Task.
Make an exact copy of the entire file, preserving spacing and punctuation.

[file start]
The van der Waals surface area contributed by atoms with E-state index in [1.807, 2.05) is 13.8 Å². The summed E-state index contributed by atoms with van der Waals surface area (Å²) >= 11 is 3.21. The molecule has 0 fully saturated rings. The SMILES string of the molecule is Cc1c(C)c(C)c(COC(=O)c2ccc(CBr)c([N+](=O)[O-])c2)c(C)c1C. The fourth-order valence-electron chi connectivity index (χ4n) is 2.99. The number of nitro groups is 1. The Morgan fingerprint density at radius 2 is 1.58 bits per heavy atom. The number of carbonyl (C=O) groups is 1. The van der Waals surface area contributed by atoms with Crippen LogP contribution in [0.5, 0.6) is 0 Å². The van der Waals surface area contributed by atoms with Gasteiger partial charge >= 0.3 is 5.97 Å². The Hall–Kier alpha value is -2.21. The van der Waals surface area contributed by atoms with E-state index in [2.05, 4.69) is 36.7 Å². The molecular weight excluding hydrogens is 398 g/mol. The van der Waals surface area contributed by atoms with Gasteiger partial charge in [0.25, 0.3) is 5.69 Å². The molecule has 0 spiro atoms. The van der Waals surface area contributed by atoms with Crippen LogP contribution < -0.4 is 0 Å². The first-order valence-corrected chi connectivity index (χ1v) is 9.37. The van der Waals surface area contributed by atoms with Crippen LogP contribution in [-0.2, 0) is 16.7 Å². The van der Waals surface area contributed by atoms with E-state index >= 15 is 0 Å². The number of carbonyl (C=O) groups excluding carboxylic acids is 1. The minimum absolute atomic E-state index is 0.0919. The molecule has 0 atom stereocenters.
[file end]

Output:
The van der Waals surface area contributed by atoms with E-state index in [1.807, 2.05) is 13.8 Å². The summed E-state index contributed by atoms with van der Waals surface area (Å²) >= 11 is 3.21. The molecule has 0 fully saturated rings. The SMILES string of the molecule is Cc1c(C)c(C)c(COC(=O)c2ccc(CBr)c([N+](=O)[O-])c2)c(C)c1C. The fourth-order valence-electron chi connectivity index (χ4n) is 2.99. The number of nitro groups is 1. The Morgan fingerprint density at radius 2 is 1.58 bits per heavy atom. The number of carbonyl (C=O) groups is 1. The van der Waals surface area contributed by atoms with Crippen LogP contribution in [0.5, 0.6) is 0 Å². The van der Waals surface area contributed by atoms with Gasteiger partial charge >= 0.3 is 5.97 Å². The Hall–Kier alpha value is -2.21. The van der Waals surface area contributed by atoms with E-state index in [2.05, 4.69) is 36.7 Å². The molecular weight excluding hydrogens is 398 g/mol. The van der Waals surface area contributed by atoms with Gasteiger partial charge in [0.25, 0.3) is 5.69 Å². The molecule has 0 spiro atoms. The van der Waals surface area contributed by atoms with Crippen LogP contribution < -0.4 is 0 Å². The first-order valence-corrected chi connectivity index (χ1v) is 9.37. The van der Waals surface area contributed by atoms with Crippen LogP contribution in [-0.2, 0) is 16.7 Å². The van der Waals surface area contributed by atoms with E-state index >= 15 is 0 Å². The number of carbonyl (C=O) groups excluding carboxylic acids is 1. The minimum absolute atomic E-state index is 0.0919. The molecule has 0 atom stereocenters.